The stick figure person began to run around in circles and beat its head. It succeeded in cracking the head open, and another stick figure person began to emerge: hands first, then a head with a halo over it. The pictures stopped just as the angel stick figure had extracted itself down to its waist. D. took another bite out of her sandwich and watched the incomplete metamorphosis of the stick figure person again.

At the top of the page after which the artist had apparently lost his impetus, Nathaniel had written "History." She knew that he had done it because on the next line were the words "by Nathaniel Ariss." She began to read what looked like the beginning of a story written in a boy's sloppy letters:

Chapter 1

The sun beat down on the field in it's cold Winter way. The grass was brown and the trees were bare. The field was a dull, drab ocean of cold wind with a Y on each side and was surounded by a gravel oval. The sun brought a little life to the field by glinting off any shiny object it could find. There were bottles brought by a caravan of cars and discarded when empty. There were cans left by the audience after the show was over. And off to one side there was a star shining more brightly than any of the other assorted litter. The star was shining with a purpose to be discovered. It gleemed so brilliantly that it seemed to break free of the faded metal casing of a necklace charm. Then a hand folded around the star and forced it back into its prison.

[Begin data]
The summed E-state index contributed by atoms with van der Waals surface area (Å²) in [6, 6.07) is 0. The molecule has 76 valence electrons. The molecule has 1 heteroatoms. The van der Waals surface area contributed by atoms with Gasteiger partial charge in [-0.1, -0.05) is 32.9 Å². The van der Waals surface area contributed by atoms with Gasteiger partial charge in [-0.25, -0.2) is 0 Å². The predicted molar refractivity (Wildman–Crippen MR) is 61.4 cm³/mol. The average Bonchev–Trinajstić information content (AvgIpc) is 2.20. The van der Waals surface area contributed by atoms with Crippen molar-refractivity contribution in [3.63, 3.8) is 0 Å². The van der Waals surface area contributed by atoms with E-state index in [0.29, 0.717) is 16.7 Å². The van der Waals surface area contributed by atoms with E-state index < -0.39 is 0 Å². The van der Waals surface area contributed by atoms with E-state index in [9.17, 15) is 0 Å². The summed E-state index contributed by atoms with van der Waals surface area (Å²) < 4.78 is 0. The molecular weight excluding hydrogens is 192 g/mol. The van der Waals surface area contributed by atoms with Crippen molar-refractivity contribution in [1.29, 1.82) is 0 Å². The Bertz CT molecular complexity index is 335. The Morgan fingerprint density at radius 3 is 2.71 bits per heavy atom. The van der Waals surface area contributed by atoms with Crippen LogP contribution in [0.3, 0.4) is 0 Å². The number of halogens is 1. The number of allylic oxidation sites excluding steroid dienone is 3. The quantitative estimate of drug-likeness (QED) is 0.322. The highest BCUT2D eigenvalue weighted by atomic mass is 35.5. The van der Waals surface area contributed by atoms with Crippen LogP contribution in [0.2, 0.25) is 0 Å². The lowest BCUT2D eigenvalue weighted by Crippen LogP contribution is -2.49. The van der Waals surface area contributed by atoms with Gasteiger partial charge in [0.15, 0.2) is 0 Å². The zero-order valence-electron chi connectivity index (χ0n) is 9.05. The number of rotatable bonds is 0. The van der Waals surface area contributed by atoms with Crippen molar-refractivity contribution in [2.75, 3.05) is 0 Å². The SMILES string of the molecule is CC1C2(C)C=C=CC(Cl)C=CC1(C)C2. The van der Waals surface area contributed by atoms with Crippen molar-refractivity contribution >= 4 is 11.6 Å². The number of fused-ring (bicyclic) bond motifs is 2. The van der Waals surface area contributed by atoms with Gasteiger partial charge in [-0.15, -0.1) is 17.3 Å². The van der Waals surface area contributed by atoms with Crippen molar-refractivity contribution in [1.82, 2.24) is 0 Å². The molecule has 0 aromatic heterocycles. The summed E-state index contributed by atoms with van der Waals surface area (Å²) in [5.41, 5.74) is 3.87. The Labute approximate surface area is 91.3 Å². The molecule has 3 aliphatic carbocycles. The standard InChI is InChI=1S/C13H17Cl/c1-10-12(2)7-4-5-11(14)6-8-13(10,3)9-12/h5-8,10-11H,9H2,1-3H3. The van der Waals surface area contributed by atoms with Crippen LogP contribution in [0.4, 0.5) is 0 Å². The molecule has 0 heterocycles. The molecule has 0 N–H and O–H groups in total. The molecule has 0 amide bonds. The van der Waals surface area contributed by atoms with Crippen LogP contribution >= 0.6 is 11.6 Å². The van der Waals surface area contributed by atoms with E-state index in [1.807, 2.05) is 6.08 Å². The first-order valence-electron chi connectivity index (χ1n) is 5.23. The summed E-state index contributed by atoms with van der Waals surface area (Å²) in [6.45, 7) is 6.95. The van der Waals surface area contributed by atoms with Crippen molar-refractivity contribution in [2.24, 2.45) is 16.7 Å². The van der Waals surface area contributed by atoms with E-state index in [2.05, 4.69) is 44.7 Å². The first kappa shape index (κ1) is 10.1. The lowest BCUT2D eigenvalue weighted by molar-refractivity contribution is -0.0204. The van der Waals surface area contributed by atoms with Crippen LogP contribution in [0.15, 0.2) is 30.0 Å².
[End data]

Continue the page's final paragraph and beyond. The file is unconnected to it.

D. stopped reading and ate some more of her sandwich. Holden walked through the front door and smiled when he saw what she was doing. "You'll get hooked," he said. The pants that he had been trampling in the dirt were slung over his shoulder, and D. could see the leather label, which said, "Versace." Expensive pants to be dragging around in the mud, she thought.

"I just wanted something to glance through while I ate," she responded.

"Oh. Which one are you reading?"